In 1970 I was recruited to be founding director of the Chicano Studies Program at the University of Texas at El Paso, first such program in the state (and still there). By this time, I had become “conscien­tized” as a Chicano. From 1967 on, I had become identified as a Quinto Sol Writer, that is, among the first wave of Chicano writers of the Chi­cano Renaissance which had its beginning in 1966 with the creation of Quinto Sol Publica­tions.

The Arizona Challenge

Mexican American accounts of who they are are being challenged in Arizona. The Tucson Unified School District in Arizona made headlines in recent weeks when it eliminated its Mexican American Studies program. John Huppenthal, the Arizona Superintendent of Public Instruction, declared the program illegal under a state law that bans racially-divisive classes. Books by Mexican American authors have been yanked from TUSD classrooms: Message to Aztlán by Rodolfo Corky Gonzales (2001) and Chicano! A History of the Mexican Civil Rights Movement by Arturo Rosales (1997).

Everywhere, there are xenophobic and fas­cist forces that threaten the existence of Chicano Studies. Mainstream suspicions about the ideological agenda of Chicano Studies has become paranoiac. In Arizona there are legislative initiatives to remove from the schools programs deemed to be seditious, programs that promote divisiveness and breed revo­lution, programs like Chic­ano Studies–any ethnic studies program that challen­ges Western values. One Arizona legislator believes that such an initiative will restore the image of the United States as a “melt­ing pot”—that relic salvaged from the reliquary of dystopic America.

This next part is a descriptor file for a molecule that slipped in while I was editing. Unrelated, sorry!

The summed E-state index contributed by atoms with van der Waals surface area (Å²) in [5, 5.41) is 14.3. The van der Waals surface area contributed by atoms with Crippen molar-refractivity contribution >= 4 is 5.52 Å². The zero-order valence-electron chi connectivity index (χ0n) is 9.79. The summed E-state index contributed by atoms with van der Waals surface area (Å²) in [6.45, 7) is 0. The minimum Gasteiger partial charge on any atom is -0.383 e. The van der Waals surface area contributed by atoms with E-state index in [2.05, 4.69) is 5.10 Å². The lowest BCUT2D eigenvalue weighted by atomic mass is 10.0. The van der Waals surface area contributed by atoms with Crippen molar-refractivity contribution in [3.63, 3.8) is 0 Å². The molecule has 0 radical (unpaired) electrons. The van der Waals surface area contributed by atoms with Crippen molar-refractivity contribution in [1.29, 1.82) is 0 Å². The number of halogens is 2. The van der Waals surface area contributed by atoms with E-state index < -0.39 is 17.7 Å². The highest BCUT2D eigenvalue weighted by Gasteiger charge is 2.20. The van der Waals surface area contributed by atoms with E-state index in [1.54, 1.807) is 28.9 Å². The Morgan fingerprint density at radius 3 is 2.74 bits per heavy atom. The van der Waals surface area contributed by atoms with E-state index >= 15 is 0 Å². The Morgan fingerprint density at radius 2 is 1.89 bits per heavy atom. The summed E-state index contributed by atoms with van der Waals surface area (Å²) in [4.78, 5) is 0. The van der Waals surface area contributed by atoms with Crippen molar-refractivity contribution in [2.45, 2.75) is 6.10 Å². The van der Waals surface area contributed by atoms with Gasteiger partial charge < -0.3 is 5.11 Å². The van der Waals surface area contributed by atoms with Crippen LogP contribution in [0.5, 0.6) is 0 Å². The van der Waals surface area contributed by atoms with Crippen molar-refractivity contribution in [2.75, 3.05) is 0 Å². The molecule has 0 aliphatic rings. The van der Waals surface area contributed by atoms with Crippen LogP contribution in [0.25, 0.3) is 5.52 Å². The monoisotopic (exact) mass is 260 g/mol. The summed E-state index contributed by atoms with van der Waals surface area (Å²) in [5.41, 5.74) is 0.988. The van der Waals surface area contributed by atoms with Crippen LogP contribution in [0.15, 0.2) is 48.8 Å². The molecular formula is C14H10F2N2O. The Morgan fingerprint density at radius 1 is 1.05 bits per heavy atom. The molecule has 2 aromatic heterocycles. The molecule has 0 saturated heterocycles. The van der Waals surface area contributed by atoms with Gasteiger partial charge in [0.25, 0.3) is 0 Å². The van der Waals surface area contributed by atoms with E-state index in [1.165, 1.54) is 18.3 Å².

Tony Diaz, founder of the literary nonprofit Nuestra Palabra: Latino Writers Having Their Say is organizing a caravan from Houston to Tucson over spring break to raise awareness about the situation and taking Hispanic books to Tucson students. He calls it the Librotraficante movement. It begins in Houston on Monday, March 12 and ends in Tucson on Saturday, March 17. Along the way, the caravan will stop in San Antonio, El Paso and Albuquerque, for read-ins and other activities. The caravan will be filled with authors and activists, accruing people as it proceeds toward Tucson.

Como una hija querida, tenemos que defender Chicano Studies porque si no, perderemos nuestro futuro. That’s too important a future to lose, too ex­acting a price to pay. This is the exact moment of history for Chicanos to rise to the occasion. Inaction sustains the status quo. Now, more than ever, we must band together in common cause. Chicano Stud­ies deserves no less. Actually, all Americans must stand up to this current wave of xenophobia.